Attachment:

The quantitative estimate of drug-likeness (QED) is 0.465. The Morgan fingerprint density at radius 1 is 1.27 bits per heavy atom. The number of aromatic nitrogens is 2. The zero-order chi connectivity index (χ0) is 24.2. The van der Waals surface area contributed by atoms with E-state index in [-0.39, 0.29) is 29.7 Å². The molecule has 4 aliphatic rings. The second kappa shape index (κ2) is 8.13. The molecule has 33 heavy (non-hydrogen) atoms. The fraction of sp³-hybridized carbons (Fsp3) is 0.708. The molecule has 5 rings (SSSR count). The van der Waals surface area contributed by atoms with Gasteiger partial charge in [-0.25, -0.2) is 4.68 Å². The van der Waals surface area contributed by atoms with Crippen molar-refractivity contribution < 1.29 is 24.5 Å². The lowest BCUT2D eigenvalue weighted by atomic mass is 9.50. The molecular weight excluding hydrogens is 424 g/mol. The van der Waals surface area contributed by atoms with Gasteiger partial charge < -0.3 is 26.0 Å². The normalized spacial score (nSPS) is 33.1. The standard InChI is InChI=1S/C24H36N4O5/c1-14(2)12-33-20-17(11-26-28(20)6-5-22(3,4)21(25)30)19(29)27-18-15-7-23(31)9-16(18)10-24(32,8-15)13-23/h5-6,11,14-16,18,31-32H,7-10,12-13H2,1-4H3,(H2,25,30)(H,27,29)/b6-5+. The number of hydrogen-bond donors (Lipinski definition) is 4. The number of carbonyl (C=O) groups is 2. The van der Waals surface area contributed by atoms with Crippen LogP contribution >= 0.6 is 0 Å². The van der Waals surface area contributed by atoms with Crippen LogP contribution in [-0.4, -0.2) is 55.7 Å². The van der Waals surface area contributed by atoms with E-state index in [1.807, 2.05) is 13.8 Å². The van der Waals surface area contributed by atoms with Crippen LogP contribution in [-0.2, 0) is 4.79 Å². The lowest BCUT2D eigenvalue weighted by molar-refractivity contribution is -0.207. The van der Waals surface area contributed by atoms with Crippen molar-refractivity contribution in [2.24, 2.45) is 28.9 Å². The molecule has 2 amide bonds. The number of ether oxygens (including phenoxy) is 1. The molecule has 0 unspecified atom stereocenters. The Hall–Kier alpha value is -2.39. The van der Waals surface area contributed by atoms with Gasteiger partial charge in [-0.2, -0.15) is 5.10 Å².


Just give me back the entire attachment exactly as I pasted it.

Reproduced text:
The quantitative estimate of drug-likeness (QED) is 0.465. The Morgan fingerprint density at radius 1 is 1.27 bits per heavy atom. The number of aromatic nitrogens is 2. The zero-order chi connectivity index (χ0) is 24.2. The van der Waals surface area contributed by atoms with E-state index in [-0.39, 0.29) is 29.7 Å². The molecule has 4 aliphatic rings. The second kappa shape index (κ2) is 8.13. The molecule has 33 heavy (non-hydrogen) atoms. The fraction of sp³-hybridized carbons (Fsp3) is 0.708. The molecule has 5 rings (SSSR count). The van der Waals surface area contributed by atoms with Gasteiger partial charge in [-0.25, -0.2) is 4.68 Å². The van der Waals surface area contributed by atoms with Crippen molar-refractivity contribution < 1.29 is 24.5 Å². The lowest BCUT2D eigenvalue weighted by atomic mass is 9.50. The molecular weight excluding hydrogens is 424 g/mol. The van der Waals surface area contributed by atoms with Gasteiger partial charge < -0.3 is 26.0 Å². The normalized spacial score (nSPS) is 33.1. The standard InChI is InChI=1S/C24H36N4O5/c1-14(2)12-33-20-17(11-26-28(20)6-5-22(3,4)21(25)30)19(29)27-18-15-7-23(31)9-16(18)10-24(32,8-15)13-23/h5-6,11,14-16,18,31-32H,7-10,12-13H2,1-4H3,(H2,25,30)(H,27,29)/b6-5+. The number of hydrogen-bond donors (Lipinski definition) is 4. The number of carbonyl (C=O) groups is 2. The van der Waals surface area contributed by atoms with Crippen LogP contribution >= 0.6 is 0 Å². The van der Waals surface area contributed by atoms with Crippen LogP contribution in [-0.4, -0.2) is 55.7 Å². The van der Waals surface area contributed by atoms with E-state index in [1.807, 2.05) is 13.8 Å². The van der Waals surface area contributed by atoms with Crippen LogP contribution in [-0.2, 0) is 4.79 Å². The lowest BCUT2D eigenvalue weighted by molar-refractivity contribution is -0.207. The van der Waals surface area contributed by atoms with Crippen molar-refractivity contribution in [2.24, 2.45) is 28.9 Å². The molecule has 2 amide bonds. The number of ether oxygens (including phenoxy) is 1. The molecule has 0 unspecified atom stereocenters. The Hall–Kier alpha value is -2.39. The van der Waals surface area contributed by atoms with Gasteiger partial charge in [-0.2, -0.15) is 5.10 Å².